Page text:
Guilford quarter loss is $2 million

March 11, 1995|By Alec Matthew Klein | Alec Matthew Klein,Sun Staff Writer

Guilford Pharmaceuticals Inc. reported yesterday a $2 million loss for the fourth quarter, but completed a deal to develop a treatment for cocaine addiction.

The nascent Baltimore-based biotechnology company is joining with the Abell Foundation, a private philanthropy, to create GELL Pharmaceuticals Inc., which will work to develop the drug treatment.

The Abell Foundation in Baltimore has agreed to invest $2.5 million in GELL and will own 80 percent of the company; Guilford will own the remainder and provide the research aimed at tackling an addiction that afflicts more than 1 million Americans.

"It's about time somebody attempted to do what we're doing," said Guilford President and Chief Executive Officer Craig R. Smith.

A cocaine treatment could lead to other breakthroughs, Mr. Smith said, if researchers can identify pathways in the brain that control addictive behavior.

Guilford has already "received several overtures" from drug companies and research institutes that want to collaborate on the cocaine treatment, he said.

For now, however, Guilford's earnings reflected a company building on its foundation.

Created in July 1993, Guilford has no sales because it is still developing its products.

For the three months ended Dec. 31, 1994, Guilford's loss amounted to 55 cents a share, compared to a loss of $1.4 million, or 36 cents a share, for the quarter ended Sept. 30.

The company recorded a loss of $5.9 million, or $2.04 a share, last year. Comparable figures for the previous year were not reported.

With a 48-member work force, Guilford spent $1.3 million on research and development in the latest period, up from $700,000 for the prior quarter. For the year, the company spent $2.9 million on research and development.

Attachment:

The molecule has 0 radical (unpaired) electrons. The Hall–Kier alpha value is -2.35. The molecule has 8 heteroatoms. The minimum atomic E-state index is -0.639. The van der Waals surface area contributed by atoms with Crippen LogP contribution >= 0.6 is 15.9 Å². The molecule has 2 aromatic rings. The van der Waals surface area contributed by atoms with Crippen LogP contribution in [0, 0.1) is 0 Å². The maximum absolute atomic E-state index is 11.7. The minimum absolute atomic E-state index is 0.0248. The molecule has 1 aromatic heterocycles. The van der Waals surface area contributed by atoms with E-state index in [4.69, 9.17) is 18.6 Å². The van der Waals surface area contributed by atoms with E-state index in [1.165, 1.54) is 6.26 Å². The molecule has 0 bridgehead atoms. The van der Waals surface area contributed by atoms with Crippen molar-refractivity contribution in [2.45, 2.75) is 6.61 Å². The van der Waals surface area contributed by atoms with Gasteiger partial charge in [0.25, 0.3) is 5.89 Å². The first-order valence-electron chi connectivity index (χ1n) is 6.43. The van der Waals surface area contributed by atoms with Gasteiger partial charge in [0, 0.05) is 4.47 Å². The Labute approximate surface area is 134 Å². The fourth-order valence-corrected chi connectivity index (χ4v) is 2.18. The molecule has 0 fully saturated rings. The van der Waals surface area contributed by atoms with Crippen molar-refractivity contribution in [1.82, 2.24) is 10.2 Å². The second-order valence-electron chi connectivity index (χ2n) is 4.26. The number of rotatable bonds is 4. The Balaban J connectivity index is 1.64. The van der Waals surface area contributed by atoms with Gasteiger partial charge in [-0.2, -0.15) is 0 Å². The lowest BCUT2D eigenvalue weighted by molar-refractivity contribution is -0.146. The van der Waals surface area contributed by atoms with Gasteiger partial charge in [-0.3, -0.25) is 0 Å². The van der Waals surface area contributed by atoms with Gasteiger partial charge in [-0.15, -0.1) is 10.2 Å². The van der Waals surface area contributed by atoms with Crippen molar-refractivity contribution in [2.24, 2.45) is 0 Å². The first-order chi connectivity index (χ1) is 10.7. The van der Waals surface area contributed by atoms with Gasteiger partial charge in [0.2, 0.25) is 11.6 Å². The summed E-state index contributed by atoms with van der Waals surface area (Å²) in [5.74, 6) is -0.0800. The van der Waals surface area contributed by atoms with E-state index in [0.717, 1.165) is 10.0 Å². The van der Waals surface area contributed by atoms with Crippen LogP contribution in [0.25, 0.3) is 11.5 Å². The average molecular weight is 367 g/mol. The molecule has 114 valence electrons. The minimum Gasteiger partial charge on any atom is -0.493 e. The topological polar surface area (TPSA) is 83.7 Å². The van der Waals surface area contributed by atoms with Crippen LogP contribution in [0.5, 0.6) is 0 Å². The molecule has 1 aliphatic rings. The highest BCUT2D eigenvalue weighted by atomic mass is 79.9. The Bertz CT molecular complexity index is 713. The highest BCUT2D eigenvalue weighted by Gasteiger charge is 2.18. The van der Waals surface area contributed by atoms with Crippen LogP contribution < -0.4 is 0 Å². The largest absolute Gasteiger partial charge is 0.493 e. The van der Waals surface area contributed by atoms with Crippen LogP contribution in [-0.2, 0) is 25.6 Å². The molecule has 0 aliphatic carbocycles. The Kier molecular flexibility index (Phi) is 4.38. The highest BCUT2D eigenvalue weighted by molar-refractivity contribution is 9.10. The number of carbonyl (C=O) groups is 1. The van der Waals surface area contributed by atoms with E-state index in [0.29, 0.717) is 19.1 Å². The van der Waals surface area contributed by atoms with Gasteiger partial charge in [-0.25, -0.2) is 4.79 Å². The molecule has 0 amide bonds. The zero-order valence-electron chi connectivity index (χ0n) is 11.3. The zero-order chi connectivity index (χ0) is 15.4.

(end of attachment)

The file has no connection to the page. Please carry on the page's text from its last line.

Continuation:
The only income reported -- $336,000 for the year -- was derived from its interest earned on cash or cash equivalents, which amounted to $11.8 million as of Dec. 31. Guilford raised $15 million in an initial stock offering to the public last June.

The numbers, however, demonstrate little for a fledgling biotech company, said Franklin M. Berger, an analyst with Josephthal Lyon & Ross in New York.

"The first thing I look at is their product pipeline," he said.

Guilford is developing a treatment for brain cancer, a diagnostic test for Parkinson's disease and a drug to combat strokes. Combined, these three products could tap into a market worth more than $600 million, according to Mr. Berger.

The potential for the company's cocaine research is less certain.

"It's too early to say," Mr. Berger said. "I see this as being pure research at this point."

Regardless, the analyst forecasted Guilford would be profitable by late 1997 or early 1998. Guilford's chief executive doesn't disagree.

"We are a going concern," Mr. Smith said, ". . . with adequate resources to carry us through to some important milestones."

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